Windows 8 Announcement

Microsoft released Windows 8 on October 26th, 2012 and most Windows hardware vendors are now shipping systems with Windows 8 installed.

ITS Recommendation

Information Technology Services (ITS) will support Windows 8 for our clients, including off-campus students, on new systems that ship with Windows 8 pre-installed. ITS strongly recommends that College community members thinking of upgrading to Windows 8 adopt a “wait and see” approach, continuing to use earlier supported versions of Windows (Windows 7 SP1 and Windows XP SP3) until the initial bugs and compatibility issues in Windows 8 are identified and fixed.

It is ITS policy to test new software fully before deploying to College-owned computers. At this point there are no plans to replace Windows 7 as the officially supported Windows Operating System on campus. This stance may change in the future, but probably not before the summer of 2014.

Compatibility at Swarthmore

On current PC hardware running Windows 8 Pro, most College applications function as expected, including SwatWireless, Directory Services, and Swatmail. Notable software and services that are not supported include the Xythos drive, LiveBackup, and our legacy ‘Admin-Print’ server.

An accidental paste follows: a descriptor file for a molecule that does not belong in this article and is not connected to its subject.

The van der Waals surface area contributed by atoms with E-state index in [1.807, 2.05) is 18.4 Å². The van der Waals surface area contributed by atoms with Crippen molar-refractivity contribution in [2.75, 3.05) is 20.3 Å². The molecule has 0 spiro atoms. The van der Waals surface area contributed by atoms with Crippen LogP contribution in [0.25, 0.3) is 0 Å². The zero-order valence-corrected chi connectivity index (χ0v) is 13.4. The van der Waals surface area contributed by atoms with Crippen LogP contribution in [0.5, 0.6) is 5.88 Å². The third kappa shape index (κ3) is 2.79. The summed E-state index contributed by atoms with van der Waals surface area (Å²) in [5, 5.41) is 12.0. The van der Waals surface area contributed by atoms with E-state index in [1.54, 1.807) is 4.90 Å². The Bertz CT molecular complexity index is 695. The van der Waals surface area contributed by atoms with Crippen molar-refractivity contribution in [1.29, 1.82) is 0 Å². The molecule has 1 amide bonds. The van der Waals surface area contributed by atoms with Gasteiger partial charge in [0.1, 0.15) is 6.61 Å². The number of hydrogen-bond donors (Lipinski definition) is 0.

Swarthmore’s McAfee AntiVirus software will install and run on Windows 8, but there are no available definition files for the new Operating System as of late January 2013. Though there are built-in anti-virus and anti-malware tools within Windows 8 which offer some protection, users are encouraged to exercise caution and install additional antivirus software until definition files are released. ITS will make definition files available as soon as they are released.

What is New in Windows 8

Windows 8 marks a huge change to the user-facing portions of Windows. The default interface, called “Modern” or “Windows 8”, is optimized for touch screens, with large, finger-friendly tiles and interface elements using various swipes to activate and manipulate windows and tiles. Users of Windows Phone 7.x and other Microsoft consumer devices such as the Xbox will find this interface to be somewhat familiar, though not identical to previous devices.

There are two interfaces in Windows 8: the new Modern user interface and the classic Windows desktop which should be familiar to users of Windows 7 or XP. However, even the classic desktop includes navigation and control panel changes that will create a learning curve for most users.

If you are interested in more information about Windows 8, refer to Microsoft’s page: